Author Archive

Indoor Kitty

Indoor Kitty

Ninth Life Cat Rescue insists that all cats adopted from us be kept as indoor pets. It offers the best chance for a long, healthy life for your pet. Additionally, many cities such as Mississauga and Oakville now have by-laws stating that cats cannot run loose outdoors.

Keep your cat(s) safe from communicable diseases, suffering injury from dogs or other predators such as coyotes, injuries from cat fights, avoid problems with neighbours, and your cat getting lost or possibly hit by a car.

From Purina: Indoor vs Outdoor Debate

From Petplace: Seven Summer Dangers for Your Pet Cat

Some of the cats and kittens we offer for adoption have always been indoors and know nothing different. Others might have been living outdoors short or long term. Once you get them home, they may or may not want to get outside again. Here is some information to help with transitioning your pet to staying indoors.

Training Your Cat to Not Meow to Go Outside

Some people have successfully trained their cats to walk on a leash outside. Never use the harness and leash to tie your cat outside. You must stay with kitty at all times. 2019 Cat Life Today review of cat harnesses.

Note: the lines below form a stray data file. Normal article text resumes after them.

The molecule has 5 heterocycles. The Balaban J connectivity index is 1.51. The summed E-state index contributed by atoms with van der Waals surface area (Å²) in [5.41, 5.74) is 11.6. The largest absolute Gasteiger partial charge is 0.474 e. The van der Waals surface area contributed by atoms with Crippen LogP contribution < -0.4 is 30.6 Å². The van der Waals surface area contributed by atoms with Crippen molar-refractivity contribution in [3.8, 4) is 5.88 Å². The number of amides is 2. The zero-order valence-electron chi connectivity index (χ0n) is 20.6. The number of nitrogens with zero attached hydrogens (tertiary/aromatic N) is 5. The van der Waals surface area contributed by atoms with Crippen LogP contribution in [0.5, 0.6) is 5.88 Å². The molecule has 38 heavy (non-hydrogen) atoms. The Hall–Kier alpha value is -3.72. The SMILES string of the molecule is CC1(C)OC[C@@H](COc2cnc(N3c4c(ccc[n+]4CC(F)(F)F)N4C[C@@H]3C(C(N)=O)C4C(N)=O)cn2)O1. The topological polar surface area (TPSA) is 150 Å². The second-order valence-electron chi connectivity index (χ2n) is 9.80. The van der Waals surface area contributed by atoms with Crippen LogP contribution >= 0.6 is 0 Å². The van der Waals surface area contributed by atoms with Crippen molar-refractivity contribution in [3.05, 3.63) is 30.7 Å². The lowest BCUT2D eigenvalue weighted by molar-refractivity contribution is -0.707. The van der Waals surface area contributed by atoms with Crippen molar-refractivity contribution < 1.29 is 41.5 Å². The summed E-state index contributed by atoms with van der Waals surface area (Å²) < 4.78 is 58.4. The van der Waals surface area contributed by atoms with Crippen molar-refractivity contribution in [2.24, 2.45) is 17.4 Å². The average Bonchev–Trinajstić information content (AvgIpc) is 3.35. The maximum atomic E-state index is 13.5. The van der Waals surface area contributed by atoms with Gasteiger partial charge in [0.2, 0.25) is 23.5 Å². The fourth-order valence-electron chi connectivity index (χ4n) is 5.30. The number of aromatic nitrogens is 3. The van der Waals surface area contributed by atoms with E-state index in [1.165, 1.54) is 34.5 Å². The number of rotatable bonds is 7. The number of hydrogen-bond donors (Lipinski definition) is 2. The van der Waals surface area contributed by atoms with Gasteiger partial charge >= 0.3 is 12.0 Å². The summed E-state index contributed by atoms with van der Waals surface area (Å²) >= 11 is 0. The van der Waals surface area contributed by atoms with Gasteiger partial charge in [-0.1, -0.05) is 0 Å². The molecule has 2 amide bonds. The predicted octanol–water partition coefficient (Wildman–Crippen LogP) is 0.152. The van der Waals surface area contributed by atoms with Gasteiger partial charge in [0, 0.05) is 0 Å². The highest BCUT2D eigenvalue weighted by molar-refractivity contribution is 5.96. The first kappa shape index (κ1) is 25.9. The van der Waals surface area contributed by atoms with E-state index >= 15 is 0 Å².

Walking Your Cat

Another option to allow kitty some outdoor time is an outdoor catio of some kind. There are many types available and/or plans for do-it-yourself versions.

Lost Cat?

Lost Cat?

Lost Your Cat?

It can happen in a blink of an eye. Suddenly your indoor cat is outdoors and has disappeared. Time to act. Most cats, especially indoor ones, will not go very far but they will hide.

Here are some things you should do, the sooner the better.

—Assuming your cat has a microchip, check that your online information is up to date. If your cat is not chipped, that is something you should do as soon as your cat returns.

—Make a poster with your cat’s picture and details and include your contact phone number. Photocopy to post in your neighbourhood. Having one or more photos of your cat is always a good idea. You can make your own poster or some sites (check the Lost Pets of Ontario link at the bottom) will create a poster for you.